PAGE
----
U.S. Fish and Wildlife Service
Southeast Region News Release

FOR IMMEDIATE RELEASE                        Diana M. Hawkins or

March 13, 1997                               Vicki M. Boatwright



As part of the first pilot program to help states acquire lands that support habitat conservation plans, the U.S. Fish and Wildlife Service has awarded $500,000 to the State of Florida to protect the nesting habitat of endangered sea turtles.

According to U.S. Fish and Wildlife Service Southeast Regional Director Noreen K. Clough, the dollars awarded to the State will be spent by Volusia County to augment a habitat conservation plan that was approved in November 1996, to allow beach driving on county beaches.

"We are delighted to have been selected for this grant award," said Volusia County Manager Lawrence Arrington. "This is a testimonial to the soundness of Volusia County's habitat conservation plan and our efforts to protect the environment. This money will be a tremendous help as we address future off-beach parking needs."

Essentially, habitat conservation plans, or HCPs, are voluntary agreements drawn up by private landowners and local or state agencies that have endangered species on their land. These agreements allow them to develop their resources while providing for the conservation of the species.

Conservation plans today are enjoying tremendous acceptance by states, the business community and private landowners all across the country, Secretary of the Interior Bruce Babbitt said recently when he announced the $500,000 award to the State of Florida. "They clearly demonstrate how well the public and private sectors can work together and these plans are a model for conservation and open space planning for the future."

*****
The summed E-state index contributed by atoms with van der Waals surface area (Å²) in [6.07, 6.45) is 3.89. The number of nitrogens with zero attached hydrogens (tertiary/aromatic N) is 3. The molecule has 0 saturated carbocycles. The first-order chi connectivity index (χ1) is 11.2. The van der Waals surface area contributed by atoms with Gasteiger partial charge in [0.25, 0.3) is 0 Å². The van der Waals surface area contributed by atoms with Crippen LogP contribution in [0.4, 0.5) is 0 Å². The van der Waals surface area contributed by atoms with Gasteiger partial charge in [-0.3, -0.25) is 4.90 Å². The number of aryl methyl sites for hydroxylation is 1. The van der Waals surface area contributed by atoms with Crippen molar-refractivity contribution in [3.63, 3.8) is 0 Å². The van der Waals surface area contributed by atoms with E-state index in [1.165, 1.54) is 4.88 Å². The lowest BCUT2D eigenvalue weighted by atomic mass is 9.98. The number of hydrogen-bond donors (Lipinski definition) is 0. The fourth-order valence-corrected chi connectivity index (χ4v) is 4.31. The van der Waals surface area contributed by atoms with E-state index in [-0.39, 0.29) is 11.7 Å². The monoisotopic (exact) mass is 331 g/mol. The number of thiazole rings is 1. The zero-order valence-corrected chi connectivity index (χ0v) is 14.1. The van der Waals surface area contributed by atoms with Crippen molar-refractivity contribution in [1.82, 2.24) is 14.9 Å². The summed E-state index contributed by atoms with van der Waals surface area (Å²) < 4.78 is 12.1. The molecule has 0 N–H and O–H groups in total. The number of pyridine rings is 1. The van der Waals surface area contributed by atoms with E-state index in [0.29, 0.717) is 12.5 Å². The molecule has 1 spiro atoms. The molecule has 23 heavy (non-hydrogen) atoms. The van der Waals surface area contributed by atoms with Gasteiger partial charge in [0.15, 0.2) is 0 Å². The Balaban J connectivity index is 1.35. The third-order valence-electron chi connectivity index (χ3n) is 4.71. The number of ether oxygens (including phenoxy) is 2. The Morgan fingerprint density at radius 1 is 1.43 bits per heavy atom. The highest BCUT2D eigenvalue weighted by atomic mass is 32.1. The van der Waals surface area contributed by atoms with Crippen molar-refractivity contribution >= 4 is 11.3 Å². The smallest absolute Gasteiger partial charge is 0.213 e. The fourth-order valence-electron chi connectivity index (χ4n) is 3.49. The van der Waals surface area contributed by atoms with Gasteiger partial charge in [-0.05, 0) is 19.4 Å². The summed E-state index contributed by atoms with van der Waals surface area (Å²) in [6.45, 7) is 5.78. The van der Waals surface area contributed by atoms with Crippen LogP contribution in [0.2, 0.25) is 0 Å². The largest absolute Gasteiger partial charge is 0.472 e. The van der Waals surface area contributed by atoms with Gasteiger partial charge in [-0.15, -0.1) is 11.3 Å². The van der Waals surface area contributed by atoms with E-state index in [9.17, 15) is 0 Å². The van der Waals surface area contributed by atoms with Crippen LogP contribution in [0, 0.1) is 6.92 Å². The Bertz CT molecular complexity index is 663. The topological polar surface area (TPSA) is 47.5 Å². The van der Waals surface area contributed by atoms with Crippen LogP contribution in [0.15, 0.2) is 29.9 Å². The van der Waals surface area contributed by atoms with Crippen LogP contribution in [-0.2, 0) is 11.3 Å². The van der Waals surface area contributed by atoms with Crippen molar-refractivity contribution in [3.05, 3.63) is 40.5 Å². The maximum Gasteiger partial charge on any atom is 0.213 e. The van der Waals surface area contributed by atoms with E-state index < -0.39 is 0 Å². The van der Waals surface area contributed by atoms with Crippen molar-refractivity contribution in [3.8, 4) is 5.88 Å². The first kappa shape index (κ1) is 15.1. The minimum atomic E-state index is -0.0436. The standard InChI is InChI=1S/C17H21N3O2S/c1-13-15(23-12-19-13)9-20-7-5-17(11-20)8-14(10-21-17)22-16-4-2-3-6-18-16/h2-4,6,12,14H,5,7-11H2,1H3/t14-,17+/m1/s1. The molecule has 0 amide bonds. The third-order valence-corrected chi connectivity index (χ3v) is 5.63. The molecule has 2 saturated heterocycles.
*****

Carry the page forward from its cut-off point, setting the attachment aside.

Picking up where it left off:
Historically, Volusia County's wide, hard-packed beaches have been used for driving and even racing. To minimize the number of turtles that might be lost because of beach driving, Volusia County has removed vehicular traffic from 9 miles of beach in areas of heaviest sea turtle nesting activity. With the implementation of the plan came criticism that, by eliminating on-beach parking with no firm plans to increase off-beach parking adjacent to closed areas, authorities were unfairly restricting the public's beach access.

"The intent of this grant is to assist Volusia County with its off-beach parking needs in the natural areas," said Assistant County Attorney Jamie Seaman.

HCPs enable land development projects to proceed on land that is occupied by endangered or threatened species as long as the project minimizes and mitigates the impact to these species. While the plan acknowledges that some individuals of a species may be lost "in the pursuit of otherwise lawful activities," it ensures that the greater population will benefit.

"I'm always delighted when we can improve on a success story, and that's what this pilot program is about," Babbitt said, noting that in 1992, there were just 14 habitat conservation plans in existence and today there are 197, with 200 more in the development stage.

The pilot program, established under Section 6 of the Endangered Species Act, provides that money may be obligated to appropriate state agencies but ensures that the funds are used for specific land acquisitions that support HCPs where either states or territories are involved as partners. The funds do not supplant private sector or local government responsibilities that are required for mitigation during the implementation of HCPs.

Clough said that by helping Volusia County buy land to develop alternative off-beach parking areas, the Service is, in effect, purchasing beach habitat used by five species of sea turtles for nesting. "Each alternative parking space created will remove a car from the beach, cumulatively reducing impacts of vehicular driving and parking, making the habitat far better for sea turtles," she said.


Release #97-29

1997 News Releases

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